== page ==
10 ways the business world changed over the last 10 years
How has the business world changed in the last 10 years?
To help you gain insight into how the business world has changed, we asked business owners and a variety of industry leaders this question for their best insights. From the normalization of outsourcing to the speed of tech, there are several ways that the business world has changed over the last 10 years.
Here are 10 ways the business world has changed:
• Outsourcing Has Become the New Norm
• The Deconstruction of the Centralized Workplace
• Startups Have Changed the Game
• Work From Home Revolution
• Shift to Service-Based Industries
• No More “Out of Office”
• Evolution of Social Media for Business
• DTC Businesses Have Exploded
• App & Mobile Adoption
• The Speed of Digital
Outsourcing Has Become the New Norm
The most noticeable change in the entrepreneurial environment is the rise in outsourcing, as opposed to hiring full-time professionals. Not only is this a great way to tap into a global talent pool but it enables organizations to meet their growing needs and delegate tasks a lot more efficiently without having to constantly onboard and train employees from scratch.
Harry Morton, Lower Street
The Deconstruction of the Centralized Workplace
In the last few years, the possibility to work remotely once a week and similar arrangements started becoming more common. With the pandemic, this tendency has become a full-fledged rule and most businesses now allow remote work, even on a full-time basis.
One thing that has gone unnoticed is that this is attracting major talent to the private sector. Engineering or Economics PhDs who would stay in academia because of its flexibility and not wanting to relocate and spend 50 hours a week in an office can now safely enter the private sector knowing they will have the flexibility they wanted as well as much higher pay than in academia.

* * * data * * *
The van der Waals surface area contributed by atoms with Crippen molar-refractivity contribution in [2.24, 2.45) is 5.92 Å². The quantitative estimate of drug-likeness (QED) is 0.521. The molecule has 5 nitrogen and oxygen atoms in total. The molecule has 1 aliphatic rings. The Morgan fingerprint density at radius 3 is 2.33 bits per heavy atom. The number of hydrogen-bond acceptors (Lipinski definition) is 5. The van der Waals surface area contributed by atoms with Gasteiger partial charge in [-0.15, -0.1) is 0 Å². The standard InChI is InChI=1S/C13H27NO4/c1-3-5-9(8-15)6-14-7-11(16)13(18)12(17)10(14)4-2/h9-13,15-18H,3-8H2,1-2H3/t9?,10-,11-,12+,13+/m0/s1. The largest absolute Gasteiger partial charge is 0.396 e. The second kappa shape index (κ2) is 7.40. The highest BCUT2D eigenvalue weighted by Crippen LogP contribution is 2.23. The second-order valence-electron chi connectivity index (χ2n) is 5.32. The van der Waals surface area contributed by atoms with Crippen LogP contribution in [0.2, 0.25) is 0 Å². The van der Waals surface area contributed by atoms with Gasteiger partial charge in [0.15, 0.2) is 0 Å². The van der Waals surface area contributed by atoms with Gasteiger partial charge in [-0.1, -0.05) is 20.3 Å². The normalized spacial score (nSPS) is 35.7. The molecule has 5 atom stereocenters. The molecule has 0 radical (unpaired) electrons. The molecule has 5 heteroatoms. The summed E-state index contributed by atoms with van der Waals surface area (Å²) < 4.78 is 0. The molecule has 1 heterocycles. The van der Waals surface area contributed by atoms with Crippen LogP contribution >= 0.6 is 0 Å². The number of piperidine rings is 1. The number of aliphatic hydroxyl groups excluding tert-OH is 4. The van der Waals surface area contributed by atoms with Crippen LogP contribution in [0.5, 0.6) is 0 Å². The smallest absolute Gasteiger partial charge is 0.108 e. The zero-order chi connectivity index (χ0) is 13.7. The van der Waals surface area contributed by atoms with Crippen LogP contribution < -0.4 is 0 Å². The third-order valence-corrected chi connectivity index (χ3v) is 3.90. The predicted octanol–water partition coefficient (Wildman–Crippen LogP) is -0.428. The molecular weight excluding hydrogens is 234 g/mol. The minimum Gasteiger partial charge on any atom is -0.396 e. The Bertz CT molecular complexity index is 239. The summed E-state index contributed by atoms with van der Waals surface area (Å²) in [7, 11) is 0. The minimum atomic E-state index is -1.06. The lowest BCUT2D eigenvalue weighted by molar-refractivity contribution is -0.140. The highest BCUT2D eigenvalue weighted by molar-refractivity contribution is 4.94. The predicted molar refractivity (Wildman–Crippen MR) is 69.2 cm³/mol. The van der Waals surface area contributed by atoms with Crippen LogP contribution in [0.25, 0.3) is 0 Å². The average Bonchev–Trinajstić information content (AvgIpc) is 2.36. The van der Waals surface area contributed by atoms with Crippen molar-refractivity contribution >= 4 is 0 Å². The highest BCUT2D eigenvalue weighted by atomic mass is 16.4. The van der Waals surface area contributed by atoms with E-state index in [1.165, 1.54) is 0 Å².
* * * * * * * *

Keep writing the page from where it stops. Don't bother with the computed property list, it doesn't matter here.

Natalia Brzezinska, PhotoAiD
Startups Have Changed the Game
People don’t always grasp how much the startup ecosystem has changed our lives.
It’s easy to take everyday items for granted. It could be the exercise bike or rowing machine in the living room that provides you with live classes and access to a huge digital community. It could be the bar soap in your shower that smells like nature and not like the artificially scented goop that you used to buy at the local drugstore. Chances are, by the time you take your lunch break, you’ve used a product that you take for granted – even though it’s only existed for 10 or fewer years.
If you went without those products, your life would be entirely different.
Digital-to-consumer companies provide those products. They’ve exploded in popularity and they will continue to grow – further reducing consumers’ reliance on brick-and-mortar retailers. It makes you wonder how business will look in another 10 years.
Joel Jackson, Lifeforce
Work From Home Revolution
Consumers have changed so much in the last 10 years, but the way we collectively work has changed even more significantly. In 2006, 50% of employees got their best ideas at their desks, compared to only 27% in 2016, radically shifting even further thanks to the work from home revolution. We’re able to think critically and be more productive from home or a hybrid combination, and, as a result, employees are enjoying and demanding a more flexible lifestyle from their employer than they were 10 years ago.
David Aylor, David Aylor Law Offices
Shift to Service-Based Industries